What did they want her to do? She wished they could fit into her shoes to know how she felt. At 50, an MBA degree holder and a financial analyst with a leading bank in the country, she had reached the peak of her career. Yet her posh huge home in Gigiri, her Imprezza, her DSTv and every luxurious item in her home had not filled the yearning in her heart. To have a man to love and to hold. She had met Dan Mara, a young pilot with an international airline while attending a world conferences in the Netherlands. He had shown an interest in her, raising her hopes for a big wedding. The relationship had gone well that week and he had promised to buy her an aeroplane. Dan Mara had promised to come to Kenya in one month. They would take the new found relationship to the next level.
She looked at her four German Shepherd dogs and six Persian cats playing lovingly around her. She had bought them rather expensively and their meals cost her upto Kshs150,000 a month. But this was nothing compared to the Kshs 1.5 million she earned every month.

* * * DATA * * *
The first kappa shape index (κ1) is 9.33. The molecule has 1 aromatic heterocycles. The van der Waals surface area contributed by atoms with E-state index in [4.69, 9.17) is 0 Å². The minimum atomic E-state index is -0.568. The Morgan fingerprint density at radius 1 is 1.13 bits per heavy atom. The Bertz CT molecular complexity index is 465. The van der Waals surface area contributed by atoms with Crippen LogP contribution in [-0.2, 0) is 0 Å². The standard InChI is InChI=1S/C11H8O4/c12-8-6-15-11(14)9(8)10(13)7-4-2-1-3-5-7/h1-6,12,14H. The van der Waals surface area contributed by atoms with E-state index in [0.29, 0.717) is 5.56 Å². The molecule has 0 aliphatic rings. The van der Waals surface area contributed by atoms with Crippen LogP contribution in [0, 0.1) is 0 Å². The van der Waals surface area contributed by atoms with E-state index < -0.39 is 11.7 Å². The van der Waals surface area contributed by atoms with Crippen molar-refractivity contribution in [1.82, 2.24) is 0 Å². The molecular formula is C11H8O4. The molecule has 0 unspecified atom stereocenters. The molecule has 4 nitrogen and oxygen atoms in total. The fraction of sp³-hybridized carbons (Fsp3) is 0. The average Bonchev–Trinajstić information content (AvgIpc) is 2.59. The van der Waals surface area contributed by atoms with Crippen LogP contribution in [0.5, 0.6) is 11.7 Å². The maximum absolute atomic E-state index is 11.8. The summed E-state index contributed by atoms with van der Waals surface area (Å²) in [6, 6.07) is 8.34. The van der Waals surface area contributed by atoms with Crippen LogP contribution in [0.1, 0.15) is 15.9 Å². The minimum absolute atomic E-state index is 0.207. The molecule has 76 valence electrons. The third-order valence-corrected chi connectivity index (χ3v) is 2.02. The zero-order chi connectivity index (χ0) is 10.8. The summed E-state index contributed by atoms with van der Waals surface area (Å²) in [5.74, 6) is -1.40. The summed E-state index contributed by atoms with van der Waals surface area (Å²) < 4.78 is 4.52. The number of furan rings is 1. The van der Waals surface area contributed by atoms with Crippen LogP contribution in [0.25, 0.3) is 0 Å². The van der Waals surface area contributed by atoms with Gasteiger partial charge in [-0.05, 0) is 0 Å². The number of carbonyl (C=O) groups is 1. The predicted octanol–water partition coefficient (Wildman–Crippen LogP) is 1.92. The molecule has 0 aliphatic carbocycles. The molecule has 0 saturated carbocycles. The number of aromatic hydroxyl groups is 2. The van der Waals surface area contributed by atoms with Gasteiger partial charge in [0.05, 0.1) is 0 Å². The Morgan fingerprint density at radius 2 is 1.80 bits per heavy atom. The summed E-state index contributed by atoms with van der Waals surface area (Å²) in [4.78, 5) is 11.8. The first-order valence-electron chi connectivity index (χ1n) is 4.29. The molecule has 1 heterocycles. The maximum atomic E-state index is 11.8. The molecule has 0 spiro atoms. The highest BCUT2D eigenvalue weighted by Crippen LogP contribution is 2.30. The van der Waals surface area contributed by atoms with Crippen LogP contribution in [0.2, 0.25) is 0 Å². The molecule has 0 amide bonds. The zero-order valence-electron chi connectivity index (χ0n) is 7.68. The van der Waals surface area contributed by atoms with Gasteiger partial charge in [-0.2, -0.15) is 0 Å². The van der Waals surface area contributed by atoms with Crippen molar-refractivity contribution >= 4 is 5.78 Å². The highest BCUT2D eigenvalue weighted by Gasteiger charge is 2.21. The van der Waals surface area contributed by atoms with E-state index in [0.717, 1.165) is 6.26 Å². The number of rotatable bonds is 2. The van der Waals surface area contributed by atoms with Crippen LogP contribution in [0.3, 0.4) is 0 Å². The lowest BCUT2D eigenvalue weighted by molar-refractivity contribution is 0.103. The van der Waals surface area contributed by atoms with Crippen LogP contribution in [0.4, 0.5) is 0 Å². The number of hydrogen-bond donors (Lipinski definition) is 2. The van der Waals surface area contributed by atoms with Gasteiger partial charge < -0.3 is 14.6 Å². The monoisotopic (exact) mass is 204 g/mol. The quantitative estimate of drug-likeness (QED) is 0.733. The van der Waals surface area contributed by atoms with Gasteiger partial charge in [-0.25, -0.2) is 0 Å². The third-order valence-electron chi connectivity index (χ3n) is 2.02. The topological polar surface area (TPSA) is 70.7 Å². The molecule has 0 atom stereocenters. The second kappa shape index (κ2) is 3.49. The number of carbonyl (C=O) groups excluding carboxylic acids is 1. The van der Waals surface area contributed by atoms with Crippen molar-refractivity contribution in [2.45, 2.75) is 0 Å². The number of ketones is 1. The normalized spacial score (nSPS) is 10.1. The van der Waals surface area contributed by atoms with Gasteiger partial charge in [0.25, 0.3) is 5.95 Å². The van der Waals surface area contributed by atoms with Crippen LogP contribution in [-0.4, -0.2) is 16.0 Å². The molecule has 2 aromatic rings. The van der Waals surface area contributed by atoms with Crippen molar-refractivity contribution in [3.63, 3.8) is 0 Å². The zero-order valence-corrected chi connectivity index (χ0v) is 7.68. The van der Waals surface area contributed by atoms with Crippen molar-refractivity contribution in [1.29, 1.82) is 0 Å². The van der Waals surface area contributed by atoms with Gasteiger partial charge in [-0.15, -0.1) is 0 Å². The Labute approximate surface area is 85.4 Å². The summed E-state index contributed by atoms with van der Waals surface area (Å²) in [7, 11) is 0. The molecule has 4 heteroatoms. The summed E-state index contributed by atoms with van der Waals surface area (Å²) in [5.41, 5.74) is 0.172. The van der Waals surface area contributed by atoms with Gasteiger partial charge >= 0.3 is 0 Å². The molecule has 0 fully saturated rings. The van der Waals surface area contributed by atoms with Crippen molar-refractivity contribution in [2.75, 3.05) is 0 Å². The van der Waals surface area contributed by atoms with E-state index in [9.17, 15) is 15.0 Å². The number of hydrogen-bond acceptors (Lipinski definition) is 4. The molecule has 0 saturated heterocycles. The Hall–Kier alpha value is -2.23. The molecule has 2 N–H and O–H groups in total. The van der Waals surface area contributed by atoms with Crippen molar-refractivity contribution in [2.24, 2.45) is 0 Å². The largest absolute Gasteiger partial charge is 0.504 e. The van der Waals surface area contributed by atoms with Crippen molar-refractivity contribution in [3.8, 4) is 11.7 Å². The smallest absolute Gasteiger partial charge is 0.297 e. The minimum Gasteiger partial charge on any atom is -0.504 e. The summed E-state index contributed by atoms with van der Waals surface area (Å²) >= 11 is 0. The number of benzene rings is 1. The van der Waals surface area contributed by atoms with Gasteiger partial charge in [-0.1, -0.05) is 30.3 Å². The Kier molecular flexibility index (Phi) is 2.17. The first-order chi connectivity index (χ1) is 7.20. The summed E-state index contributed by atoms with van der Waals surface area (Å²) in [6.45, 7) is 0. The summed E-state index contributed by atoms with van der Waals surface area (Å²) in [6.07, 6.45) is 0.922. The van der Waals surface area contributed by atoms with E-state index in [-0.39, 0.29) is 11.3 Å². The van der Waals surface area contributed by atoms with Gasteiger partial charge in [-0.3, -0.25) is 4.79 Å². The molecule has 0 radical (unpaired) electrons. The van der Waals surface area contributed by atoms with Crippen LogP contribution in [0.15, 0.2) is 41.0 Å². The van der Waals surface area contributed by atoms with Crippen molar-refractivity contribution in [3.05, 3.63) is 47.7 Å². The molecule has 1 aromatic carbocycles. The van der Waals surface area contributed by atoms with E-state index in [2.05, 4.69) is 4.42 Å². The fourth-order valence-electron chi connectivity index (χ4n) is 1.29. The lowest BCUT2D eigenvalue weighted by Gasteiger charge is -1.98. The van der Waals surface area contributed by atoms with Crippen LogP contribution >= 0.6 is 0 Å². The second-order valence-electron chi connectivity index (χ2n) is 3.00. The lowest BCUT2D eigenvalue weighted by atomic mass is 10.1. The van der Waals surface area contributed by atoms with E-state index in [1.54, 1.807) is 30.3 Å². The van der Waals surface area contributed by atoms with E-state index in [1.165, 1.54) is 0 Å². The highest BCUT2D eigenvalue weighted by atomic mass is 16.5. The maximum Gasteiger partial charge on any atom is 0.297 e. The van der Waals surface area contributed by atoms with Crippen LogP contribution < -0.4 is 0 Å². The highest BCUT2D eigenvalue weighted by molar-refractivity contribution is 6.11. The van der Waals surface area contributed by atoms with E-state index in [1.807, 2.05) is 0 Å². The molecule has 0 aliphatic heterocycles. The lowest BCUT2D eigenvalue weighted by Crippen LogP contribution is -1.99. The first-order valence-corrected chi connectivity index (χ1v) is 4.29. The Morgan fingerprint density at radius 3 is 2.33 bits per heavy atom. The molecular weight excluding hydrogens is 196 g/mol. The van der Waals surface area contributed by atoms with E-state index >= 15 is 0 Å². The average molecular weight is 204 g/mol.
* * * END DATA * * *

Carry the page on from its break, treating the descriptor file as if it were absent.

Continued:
Initially she had loved her pets and talked to them daily, took them for a walk and ensured they visited the Veterinary Clinic next to the UN offices regularly. But none of her boyfriends had loved her pets and one had complained that she loved one of her cat Doughnut more than she loved him. Doughnut seemed jealous of her boyfriends and would sit on her laps, everytime she had a male guest. Margaret Jane walked around her huge quiet house, desolate. She went into her shoe room and stared at her 200 pairs of shoes. She often went to the shoe room and tried one pair of shoe after the other. It excited her. But today not even trying her new pair of high heels she had bought in the Netherlands brought her any joy. Netherlands had sad memories. She had lost her chance to get a husband at the Schippol Airport. Dan Mara had seen her off to the Departures Lounge and kissed her goodbye, promising to be with her in Kenya after a month. But after the kiss, she raised her voice at Dan Mara and asked him, “will you marry me?” “What?” Dan Mara had stopped dead in his track, surprised at this sudden proposal. “We have only known each other for a week. It would be inappropriate at this point.” Margaret Jane knew she was behaving badly, but something seemed to drive her on. She insisted, her voice getting louder. “Haven’t you heard of love at first sight?” She taunted him. “Why do you need time? Marry me now. Marry me!” Her desperate high pitched voice seemed to attract other passengers who milled around. He had suddenly turned and walked away, never turning back.